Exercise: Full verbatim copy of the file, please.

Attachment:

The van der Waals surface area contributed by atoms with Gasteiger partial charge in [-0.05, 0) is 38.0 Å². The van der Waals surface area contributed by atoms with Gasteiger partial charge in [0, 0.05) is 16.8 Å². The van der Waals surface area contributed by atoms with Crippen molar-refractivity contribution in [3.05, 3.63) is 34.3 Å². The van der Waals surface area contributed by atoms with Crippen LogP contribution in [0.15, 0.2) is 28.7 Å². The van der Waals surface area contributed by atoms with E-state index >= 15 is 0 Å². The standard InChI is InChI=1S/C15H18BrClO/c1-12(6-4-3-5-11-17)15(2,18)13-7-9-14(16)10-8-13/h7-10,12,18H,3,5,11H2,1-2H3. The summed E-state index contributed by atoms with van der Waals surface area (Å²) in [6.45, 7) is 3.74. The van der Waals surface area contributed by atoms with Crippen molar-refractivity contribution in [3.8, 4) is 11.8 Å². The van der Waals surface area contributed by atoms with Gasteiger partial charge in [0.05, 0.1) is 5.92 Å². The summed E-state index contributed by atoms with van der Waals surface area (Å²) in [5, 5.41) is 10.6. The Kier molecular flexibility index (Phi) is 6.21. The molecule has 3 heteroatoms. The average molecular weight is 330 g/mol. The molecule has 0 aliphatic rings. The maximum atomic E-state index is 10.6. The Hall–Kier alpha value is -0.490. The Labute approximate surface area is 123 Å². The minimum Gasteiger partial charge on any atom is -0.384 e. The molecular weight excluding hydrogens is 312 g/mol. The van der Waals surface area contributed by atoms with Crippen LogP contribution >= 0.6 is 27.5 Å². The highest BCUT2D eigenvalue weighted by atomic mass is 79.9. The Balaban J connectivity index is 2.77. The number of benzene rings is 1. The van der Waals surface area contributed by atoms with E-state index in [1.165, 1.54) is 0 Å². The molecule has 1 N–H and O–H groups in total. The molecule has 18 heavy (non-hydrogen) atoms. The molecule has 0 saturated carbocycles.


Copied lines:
The van der Waals surface area contributed by atoms with Gasteiger partial charge in [-0.05, 0) is 38.0 Å². The van der Waals surface area contributed by atoms with Gasteiger partial charge in [0, 0.05) is 16.8 Å². The van der Waals surface area contributed by atoms with Crippen molar-refractivity contribution in [3.05, 3.63) is 34.3 Å². The van der Waals surface area contributed by atoms with Crippen LogP contribution in [0.15, 0.2) is 28.7 Å². The van der Waals surface area contributed by atoms with E-state index >= 15 is 0 Å². The standard InChI is InChI=1S/C15H18BrClO/c1-12(6-4-3-5-11-17)15(2,18)13-7-9-14(16)10-8-13/h7-10,12,18H,3,5,11H2,1-2H3. The summed E-state index contributed by atoms with van der Waals surface area (Å²) in [6.45, 7) is 3.74. The van der Waals surface area contributed by atoms with Crippen molar-refractivity contribution in [3.8, 4) is 11.8 Å². The van der Waals surface area contributed by atoms with Gasteiger partial charge in [0.05, 0.1) is 5.92 Å². The summed E-state index contributed by atoms with van der Waals surface area (Å²) in [5, 5.41) is 10.6. The Kier molecular flexibility index (Phi) is 6.21. The molecule has 3 heteroatoms. The average molecular weight is 330 g/mol. The molecule has 0 aliphatic rings. The maximum atomic E-state index is 10.6. The Hall–Kier alpha value is -0.490. The Labute approximate surface area is 123 Å². The minimum Gasteiger partial charge on any atom is -0.384 e. The molecular weight excluding hydrogens is 312 g/mol. The van der Waals surface area contributed by atoms with Crippen LogP contribution >= 0.6 is 27.5 Å². The highest BCUT2D eigenvalue weighted by atomic mass is 79.9. The Balaban J connectivity index is 2.77. The number of benzene rings is 1. The van der Waals surface area contributed by atoms with E-state index in [1.165, 1.54) is 0 Å². The molecule has 1 N–H and O–H groups in total. The molecule has 18 heavy (non-hydrogen) atoms. The molecule has 0 saturated carbocycles.